EXPERT UPDATE: Voting -- A Fundamental Right

by Ilias N. Savakis

The fundamental right to vote is granted to all US citizens under the US Constitution. Justin Dart, considered by many to be the “father” of the Americans with Disabilities Act (ADA), once said, “Vote as if your life depends on it – because it does.” What does this mean? The people who are elected to national, state and local office make up the laws of the state that we live in, as well as the laws that apply to the entire country. That includes making laws regarding federal and state programs that provide services and supports to people with disabilities to live full lives in the community.

However, a gap still remains between voters with disabilities who cast their vote on election day compared to people without disabilities. A study published by Rutgers School of Management and Labor Relations reveals that although 16 million people with disabilities reported voting in the November 2016 General Election, the voter turnout of people with disabilities was 6% lower than that of people without disabilities. If people with disabilities voted at the same rate as people without disabilities, there would be an estimated 2.2 million more voters nationally.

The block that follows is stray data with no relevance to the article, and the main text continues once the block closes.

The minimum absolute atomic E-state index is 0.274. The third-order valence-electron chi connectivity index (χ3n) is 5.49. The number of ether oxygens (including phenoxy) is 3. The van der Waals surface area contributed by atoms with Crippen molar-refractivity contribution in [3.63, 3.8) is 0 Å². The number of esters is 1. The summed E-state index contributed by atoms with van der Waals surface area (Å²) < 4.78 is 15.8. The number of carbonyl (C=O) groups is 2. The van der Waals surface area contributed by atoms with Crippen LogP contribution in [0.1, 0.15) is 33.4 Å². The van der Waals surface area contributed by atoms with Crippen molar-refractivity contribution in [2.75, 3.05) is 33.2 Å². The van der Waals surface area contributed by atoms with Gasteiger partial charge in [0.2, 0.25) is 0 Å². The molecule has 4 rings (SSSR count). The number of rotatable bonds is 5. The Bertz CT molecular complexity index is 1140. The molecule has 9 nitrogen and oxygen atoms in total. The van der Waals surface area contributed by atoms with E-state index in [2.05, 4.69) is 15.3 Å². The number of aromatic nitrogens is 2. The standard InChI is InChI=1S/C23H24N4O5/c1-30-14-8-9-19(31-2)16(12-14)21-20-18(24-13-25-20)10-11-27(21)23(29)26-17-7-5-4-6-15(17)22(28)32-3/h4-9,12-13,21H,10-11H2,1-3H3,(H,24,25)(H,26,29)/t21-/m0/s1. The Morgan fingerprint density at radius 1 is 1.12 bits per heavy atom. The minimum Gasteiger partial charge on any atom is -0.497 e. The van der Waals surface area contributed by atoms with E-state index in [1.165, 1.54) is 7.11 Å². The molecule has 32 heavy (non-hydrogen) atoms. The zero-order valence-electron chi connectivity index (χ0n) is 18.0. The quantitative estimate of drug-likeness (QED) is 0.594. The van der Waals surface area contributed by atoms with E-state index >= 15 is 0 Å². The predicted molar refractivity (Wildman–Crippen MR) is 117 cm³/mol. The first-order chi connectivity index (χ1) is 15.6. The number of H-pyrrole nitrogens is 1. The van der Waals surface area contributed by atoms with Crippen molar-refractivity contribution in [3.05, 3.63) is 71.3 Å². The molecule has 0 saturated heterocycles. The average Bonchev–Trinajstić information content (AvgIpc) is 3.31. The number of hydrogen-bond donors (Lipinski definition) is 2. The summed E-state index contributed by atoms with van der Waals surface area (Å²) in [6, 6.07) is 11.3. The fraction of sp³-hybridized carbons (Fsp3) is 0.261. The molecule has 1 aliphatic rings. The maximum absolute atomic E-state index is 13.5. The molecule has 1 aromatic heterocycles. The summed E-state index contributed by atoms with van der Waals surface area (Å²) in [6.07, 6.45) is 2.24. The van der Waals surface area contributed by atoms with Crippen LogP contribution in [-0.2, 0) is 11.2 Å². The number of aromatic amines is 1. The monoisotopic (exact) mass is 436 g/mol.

So why aren’t people with disabilities voting at the same rate as people without disabilities? 
Accessibility is one issue. A 2012 study by Rutgers University, funded by the Election Assistance Commission (EAC), indicated that 30% of people with disabilities in the United States reported difficulty in voting compared to only 8% of people without disabilities in the United States. The most common problems reported were difficulty with reading or seeing the ballot (12%) and understanding how to vote or use voting equipment (10%). The US Government Accountability Office observed polling place accessibility at 178 polling places during the 2016 election. One hundred seven of the 178 polling places had one or more issues with accessibility for people with disabilities. The US Government Accountability Office fully examined the voting stations inside 137 polling places. Eighty-nine of the 137 polling places had an accessible voting system that risked the privacy and independence of a person with a disability.